B. B. Warfield on the Finneyite priesthood of evangelists

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Reformed Covenanter

Cancelled Commissioner
It is a sufficiently odd doctrine which he [Charles G. Finney] here enunciates, a kind of new Lutheranism with the evangelist substituted for the Word. The Holy Ghost is represented, not, as in the Reformed doctrine, as accompanying the word preached extrinsecus accedens—“the Lord opened Lydia’s heart,” “Paul may plant and Apollos water, the Lord gives the increase”; and not as in the Lutheran doctrine as intrinsic in the Word spoken, acting out from the Word on the heart of the hearer; but as intrinsic in the evangelist speaking. By a mere gaze, without a word spoken, Finney says he reduced a whole room-full of factory girls to hysteria. ...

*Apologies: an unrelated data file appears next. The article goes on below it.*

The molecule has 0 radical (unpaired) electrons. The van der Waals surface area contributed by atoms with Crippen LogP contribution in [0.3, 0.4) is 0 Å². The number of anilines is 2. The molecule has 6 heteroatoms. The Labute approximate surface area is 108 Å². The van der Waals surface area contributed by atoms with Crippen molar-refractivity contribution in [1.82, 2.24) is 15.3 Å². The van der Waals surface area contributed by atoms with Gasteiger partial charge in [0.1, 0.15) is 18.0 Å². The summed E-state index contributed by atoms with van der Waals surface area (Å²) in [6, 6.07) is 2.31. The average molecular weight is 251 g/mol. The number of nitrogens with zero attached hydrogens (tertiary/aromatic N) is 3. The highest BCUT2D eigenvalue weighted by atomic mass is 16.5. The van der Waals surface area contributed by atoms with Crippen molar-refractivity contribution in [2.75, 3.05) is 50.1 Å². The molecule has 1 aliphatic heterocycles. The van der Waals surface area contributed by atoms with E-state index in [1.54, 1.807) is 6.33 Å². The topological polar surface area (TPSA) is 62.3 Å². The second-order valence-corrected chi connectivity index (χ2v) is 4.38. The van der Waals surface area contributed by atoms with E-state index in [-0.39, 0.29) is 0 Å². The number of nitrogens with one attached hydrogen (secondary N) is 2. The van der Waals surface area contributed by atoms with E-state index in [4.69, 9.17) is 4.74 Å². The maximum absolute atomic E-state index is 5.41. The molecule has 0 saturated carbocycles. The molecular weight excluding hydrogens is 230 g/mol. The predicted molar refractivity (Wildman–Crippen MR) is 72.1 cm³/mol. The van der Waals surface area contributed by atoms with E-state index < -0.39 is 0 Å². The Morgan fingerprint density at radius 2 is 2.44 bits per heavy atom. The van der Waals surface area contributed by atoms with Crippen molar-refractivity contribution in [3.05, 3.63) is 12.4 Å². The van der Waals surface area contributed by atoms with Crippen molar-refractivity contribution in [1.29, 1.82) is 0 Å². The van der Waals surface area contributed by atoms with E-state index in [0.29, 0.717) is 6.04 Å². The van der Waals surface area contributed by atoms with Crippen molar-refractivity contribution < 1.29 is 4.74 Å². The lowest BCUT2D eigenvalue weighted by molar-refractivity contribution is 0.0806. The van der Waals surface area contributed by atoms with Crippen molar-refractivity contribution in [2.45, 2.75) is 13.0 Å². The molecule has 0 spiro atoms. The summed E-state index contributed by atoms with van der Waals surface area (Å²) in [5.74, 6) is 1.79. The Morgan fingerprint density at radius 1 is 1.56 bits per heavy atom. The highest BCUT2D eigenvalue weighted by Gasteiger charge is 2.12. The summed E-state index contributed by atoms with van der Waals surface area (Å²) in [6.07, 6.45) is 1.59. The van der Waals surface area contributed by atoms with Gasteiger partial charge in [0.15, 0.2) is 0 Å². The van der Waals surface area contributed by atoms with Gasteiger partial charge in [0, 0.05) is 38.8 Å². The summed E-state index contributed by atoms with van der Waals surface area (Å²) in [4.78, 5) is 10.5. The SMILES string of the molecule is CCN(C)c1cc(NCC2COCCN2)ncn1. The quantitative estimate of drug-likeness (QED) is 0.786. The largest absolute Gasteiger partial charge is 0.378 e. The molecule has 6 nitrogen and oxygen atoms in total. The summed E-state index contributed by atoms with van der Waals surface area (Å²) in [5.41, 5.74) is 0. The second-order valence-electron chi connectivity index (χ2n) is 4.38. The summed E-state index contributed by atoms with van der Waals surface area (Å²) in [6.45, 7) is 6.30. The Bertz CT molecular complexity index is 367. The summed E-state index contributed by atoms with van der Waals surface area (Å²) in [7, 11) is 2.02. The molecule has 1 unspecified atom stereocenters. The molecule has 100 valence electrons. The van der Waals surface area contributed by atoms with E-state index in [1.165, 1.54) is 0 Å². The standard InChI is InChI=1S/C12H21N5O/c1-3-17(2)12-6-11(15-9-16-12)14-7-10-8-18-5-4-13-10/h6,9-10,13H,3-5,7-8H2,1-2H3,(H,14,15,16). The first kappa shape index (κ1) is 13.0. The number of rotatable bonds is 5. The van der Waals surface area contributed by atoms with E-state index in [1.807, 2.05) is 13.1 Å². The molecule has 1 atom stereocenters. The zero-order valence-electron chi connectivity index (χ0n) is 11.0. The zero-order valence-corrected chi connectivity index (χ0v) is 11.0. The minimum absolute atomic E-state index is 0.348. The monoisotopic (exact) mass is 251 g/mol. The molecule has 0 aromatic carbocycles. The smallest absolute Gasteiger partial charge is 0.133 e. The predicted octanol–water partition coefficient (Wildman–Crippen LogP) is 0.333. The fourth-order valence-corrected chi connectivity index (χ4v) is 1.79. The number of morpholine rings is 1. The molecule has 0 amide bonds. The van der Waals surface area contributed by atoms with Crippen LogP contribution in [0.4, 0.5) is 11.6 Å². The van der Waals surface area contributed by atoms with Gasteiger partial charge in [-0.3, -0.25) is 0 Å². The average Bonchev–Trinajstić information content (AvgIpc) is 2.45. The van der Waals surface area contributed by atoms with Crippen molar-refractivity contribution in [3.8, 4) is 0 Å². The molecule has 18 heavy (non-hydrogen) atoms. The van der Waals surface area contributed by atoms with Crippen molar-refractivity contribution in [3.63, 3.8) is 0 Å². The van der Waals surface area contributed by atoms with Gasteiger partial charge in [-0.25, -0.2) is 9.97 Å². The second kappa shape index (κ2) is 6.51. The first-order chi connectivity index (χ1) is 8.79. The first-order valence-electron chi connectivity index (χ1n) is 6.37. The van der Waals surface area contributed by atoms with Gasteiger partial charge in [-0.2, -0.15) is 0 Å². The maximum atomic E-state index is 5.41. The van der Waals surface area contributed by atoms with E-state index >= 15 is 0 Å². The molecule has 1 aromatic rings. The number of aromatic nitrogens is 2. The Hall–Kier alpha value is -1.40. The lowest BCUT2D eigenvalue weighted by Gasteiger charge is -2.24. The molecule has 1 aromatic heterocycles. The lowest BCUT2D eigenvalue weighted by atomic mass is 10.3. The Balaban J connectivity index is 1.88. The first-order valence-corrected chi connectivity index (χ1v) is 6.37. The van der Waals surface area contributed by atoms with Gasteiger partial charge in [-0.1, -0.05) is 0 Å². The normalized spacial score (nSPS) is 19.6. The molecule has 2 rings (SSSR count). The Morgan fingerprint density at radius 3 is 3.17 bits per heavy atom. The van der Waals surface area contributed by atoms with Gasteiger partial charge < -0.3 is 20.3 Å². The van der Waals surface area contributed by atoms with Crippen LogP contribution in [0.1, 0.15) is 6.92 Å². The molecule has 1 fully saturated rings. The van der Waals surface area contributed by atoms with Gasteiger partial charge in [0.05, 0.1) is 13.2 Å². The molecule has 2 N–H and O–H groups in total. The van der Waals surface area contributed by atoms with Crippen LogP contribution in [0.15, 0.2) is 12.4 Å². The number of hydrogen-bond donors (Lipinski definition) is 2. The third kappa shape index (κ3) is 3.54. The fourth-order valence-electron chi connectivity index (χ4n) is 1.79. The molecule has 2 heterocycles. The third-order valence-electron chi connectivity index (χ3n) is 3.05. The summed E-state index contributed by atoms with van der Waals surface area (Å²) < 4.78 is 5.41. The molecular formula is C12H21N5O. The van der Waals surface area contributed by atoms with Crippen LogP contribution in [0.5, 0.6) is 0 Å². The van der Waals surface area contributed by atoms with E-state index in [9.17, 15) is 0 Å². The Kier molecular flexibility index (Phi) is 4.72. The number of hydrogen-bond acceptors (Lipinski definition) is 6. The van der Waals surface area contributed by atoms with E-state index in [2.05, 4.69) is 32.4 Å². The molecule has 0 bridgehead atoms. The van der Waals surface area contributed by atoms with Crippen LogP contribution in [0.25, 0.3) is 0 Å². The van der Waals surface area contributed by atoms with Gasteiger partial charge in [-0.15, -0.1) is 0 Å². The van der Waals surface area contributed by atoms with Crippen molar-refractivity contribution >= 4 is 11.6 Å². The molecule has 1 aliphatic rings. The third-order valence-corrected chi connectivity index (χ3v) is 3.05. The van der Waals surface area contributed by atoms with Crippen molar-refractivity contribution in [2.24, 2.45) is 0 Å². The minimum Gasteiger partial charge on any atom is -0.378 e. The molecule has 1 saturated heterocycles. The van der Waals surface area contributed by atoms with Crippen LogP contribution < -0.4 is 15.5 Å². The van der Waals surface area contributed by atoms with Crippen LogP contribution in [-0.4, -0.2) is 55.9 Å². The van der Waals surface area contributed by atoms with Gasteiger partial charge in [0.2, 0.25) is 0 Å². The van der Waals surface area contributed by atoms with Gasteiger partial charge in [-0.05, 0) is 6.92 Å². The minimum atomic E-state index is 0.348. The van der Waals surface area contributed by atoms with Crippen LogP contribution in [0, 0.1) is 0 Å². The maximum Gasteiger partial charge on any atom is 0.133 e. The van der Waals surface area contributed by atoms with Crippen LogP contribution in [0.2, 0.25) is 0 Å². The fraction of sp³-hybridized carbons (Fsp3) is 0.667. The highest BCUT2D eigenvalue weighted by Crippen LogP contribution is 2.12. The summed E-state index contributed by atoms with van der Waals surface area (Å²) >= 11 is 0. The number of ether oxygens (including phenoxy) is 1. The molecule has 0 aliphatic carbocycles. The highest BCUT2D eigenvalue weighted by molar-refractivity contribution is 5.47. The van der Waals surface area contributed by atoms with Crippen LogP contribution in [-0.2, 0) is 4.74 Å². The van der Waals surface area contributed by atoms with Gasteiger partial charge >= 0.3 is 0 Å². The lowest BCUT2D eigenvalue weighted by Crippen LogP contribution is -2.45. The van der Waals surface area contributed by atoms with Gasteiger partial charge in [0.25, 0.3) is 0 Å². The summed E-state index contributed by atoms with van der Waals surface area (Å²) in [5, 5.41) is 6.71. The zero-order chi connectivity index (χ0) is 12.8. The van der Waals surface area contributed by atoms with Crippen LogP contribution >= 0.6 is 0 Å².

For more, see B. B. Warfield on the Finneyite priesthood of evangelists.
 

Stephen L Smith

Administrator
Staff member
Warfield is right to say Finney substitutes the Word for the cleverness of the preacher. I grew up in a Finney style evangelistic church method. It was reading Martyn Lloyd-Jones which helped me see the error of this.

Although Wesley and Finney were both Arminians there was an important difference. Wesley had a conviction about the Spirit's saving power similar to a Reformed position. Finney on the other hand substituted means for the work of the Spirit, hence the idea of the alter call. It seems to me that Finney took Arminianism to its logical, and dangerous, conclusion.
 
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